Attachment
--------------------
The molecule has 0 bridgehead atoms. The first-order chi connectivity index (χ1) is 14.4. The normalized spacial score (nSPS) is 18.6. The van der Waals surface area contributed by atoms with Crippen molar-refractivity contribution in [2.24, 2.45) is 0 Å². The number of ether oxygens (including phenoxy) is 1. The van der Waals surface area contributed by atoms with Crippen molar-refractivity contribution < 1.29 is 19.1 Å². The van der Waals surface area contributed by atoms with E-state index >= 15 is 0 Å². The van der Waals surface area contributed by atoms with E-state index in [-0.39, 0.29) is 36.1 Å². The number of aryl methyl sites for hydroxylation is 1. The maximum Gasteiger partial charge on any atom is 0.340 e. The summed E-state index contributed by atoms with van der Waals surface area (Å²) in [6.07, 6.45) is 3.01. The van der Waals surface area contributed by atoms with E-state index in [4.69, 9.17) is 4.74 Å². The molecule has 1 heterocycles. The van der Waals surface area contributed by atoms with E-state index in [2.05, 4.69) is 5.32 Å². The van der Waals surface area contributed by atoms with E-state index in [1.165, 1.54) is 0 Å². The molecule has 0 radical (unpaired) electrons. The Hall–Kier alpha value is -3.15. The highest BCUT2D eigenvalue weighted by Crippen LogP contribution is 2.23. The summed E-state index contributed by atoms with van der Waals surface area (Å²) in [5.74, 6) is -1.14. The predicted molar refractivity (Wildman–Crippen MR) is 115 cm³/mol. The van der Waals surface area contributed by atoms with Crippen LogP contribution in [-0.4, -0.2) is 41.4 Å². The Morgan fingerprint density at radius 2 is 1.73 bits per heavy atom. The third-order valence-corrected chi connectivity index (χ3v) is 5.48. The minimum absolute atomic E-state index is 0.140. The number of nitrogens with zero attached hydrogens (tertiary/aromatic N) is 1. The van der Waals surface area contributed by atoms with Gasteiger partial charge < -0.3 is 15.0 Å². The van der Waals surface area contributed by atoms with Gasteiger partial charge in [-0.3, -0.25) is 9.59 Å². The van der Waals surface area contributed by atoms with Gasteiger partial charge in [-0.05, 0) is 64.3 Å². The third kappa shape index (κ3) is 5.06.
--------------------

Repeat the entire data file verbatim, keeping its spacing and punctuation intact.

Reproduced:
The molecule has 0 bridgehead atoms. The first-order chi connectivity index (χ1) is 14.4. The normalized spacial score (nSPS) is 18.6. The van der Waals surface area contributed by atoms with Crippen molar-refractivity contribution in [2.24, 2.45) is 0 Å². The number of ether oxygens (including phenoxy) is 1. The van der Waals surface area contributed by atoms with Crippen molar-refractivity contribution < 1.29 is 19.1 Å². The van der Waals surface area contributed by atoms with E-state index >= 15 is 0 Å². The van der Waals surface area contributed by atoms with E-state index in [-0.39, 0.29) is 36.1 Å². The number of aryl methyl sites for hydroxylation is 1. The maximum Gasteiger partial charge on any atom is 0.340 e. The summed E-state index contributed by atoms with van der Waals surface area (Å²) in [6.07, 6.45) is 3.01. The van der Waals surface area contributed by atoms with E-state index in [4.69, 9.17) is 4.74 Å². The molecule has 1 heterocycles. The van der Waals surface area contributed by atoms with E-state index in [2.05, 4.69) is 5.32 Å². The van der Waals surface area contributed by atoms with E-state index in [1.165, 1.54) is 0 Å². The molecule has 0 radical (unpaired) electrons. The Hall–Kier alpha value is -3.15. The highest BCUT2D eigenvalue weighted by Crippen LogP contribution is 2.23. The summed E-state index contributed by atoms with van der Waals surface area (Å²) in [5.74, 6) is -1.14. The predicted molar refractivity (Wildman–Crippen MR) is 115 cm³/mol. The van der Waals surface area contributed by atoms with Crippen LogP contribution in [-0.4, -0.2) is 41.4 Å². The Morgan fingerprint density at radius 2 is 1.73 bits per heavy atom. The third-order valence-corrected chi connectivity index (χ3v) is 5.48. The minimum absolute atomic E-state index is 0.140. The number of nitrogens with zero attached hydrogens (tertiary/aromatic N) is 1. The van der Waals surface area contributed by atoms with Gasteiger partial charge < -0.3 is 15.0 Å². The van der Waals surface area contributed by atoms with Gasteiger partial charge in [-0.3, -0.25) is 9.59 Å². The van der Waals surface area contributed by atoms with Gasteiger partial charge in [-0.05, 0) is 64.3 Å². The third kappa shape index (κ3) is 5.06.